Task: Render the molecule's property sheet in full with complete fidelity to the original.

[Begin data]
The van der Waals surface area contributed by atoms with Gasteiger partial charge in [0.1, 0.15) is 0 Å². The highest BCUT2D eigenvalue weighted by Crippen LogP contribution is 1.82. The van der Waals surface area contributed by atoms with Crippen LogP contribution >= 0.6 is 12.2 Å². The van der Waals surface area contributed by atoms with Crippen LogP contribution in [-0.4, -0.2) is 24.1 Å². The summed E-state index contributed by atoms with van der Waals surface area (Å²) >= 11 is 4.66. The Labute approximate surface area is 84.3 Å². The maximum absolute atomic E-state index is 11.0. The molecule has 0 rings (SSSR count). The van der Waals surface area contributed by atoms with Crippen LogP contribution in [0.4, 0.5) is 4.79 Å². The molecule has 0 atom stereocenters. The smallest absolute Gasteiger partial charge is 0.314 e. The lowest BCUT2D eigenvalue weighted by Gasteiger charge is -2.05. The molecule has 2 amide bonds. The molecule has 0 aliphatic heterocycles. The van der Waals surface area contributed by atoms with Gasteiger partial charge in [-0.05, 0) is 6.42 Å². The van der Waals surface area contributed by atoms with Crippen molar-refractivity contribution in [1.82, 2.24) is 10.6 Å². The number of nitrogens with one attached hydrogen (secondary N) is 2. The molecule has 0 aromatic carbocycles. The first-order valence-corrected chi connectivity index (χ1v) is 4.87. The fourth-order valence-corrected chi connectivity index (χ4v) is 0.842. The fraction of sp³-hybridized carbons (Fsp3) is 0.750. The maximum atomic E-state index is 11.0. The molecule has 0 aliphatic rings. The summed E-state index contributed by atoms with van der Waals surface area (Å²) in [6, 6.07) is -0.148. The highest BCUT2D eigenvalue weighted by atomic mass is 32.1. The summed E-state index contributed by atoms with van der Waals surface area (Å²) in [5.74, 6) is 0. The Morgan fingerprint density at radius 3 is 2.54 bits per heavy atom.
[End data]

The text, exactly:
The van der Waals surface area contributed by atoms with Gasteiger partial charge in [0.1, 0.15) is 0 Å². The highest BCUT2D eigenvalue weighted by Crippen LogP contribution is 1.82. The van der Waals surface area contributed by atoms with Crippen LogP contribution >= 0.6 is 12.2 Å². The van der Waals surface area contributed by atoms with Crippen LogP contribution in [-0.4, -0.2) is 24.1 Å². The summed E-state index contributed by atoms with van der Waals surface area (Å²) >= 11 is 4.66. The Labute approximate surface area is 84.3 Å². The maximum absolute atomic E-state index is 11.0. The molecule has 0 rings (SSSR count). The van der Waals surface area contributed by atoms with Crippen LogP contribution in [0.4, 0.5) is 4.79 Å². The molecule has 0 atom stereocenters. The smallest absolute Gasteiger partial charge is 0.314 e. The lowest BCUT2D eigenvalue weighted by Gasteiger charge is -2.05. The molecule has 2 amide bonds. The molecule has 0 aliphatic heterocycles. The van der Waals surface area contributed by atoms with Gasteiger partial charge in [-0.05, 0) is 6.42 Å². The van der Waals surface area contributed by atoms with Crippen molar-refractivity contribution in [1.82, 2.24) is 10.6 Å². The number of nitrogens with one attached hydrogen (secondary N) is 2. The molecule has 0 aromatic carbocycles. The first-order valence-corrected chi connectivity index (χ1v) is 4.87. The fourth-order valence-corrected chi connectivity index (χ4v) is 0.842. The fraction of sp³-hybridized carbons (Fsp3) is 0.750. The maximum atomic E-state index is 11.0. The molecule has 0 aliphatic rings. The summed E-state index contributed by atoms with van der Waals surface area (Å²) in [6, 6.07) is -0.148. The highest BCUT2D eigenvalue weighted by atomic mass is 32.1. The summed E-state index contributed by atoms with van der Waals surface area (Å²) in [5.74, 6) is 0. The Morgan fingerprint density at radius 3 is 2.54 bits per heavy atom.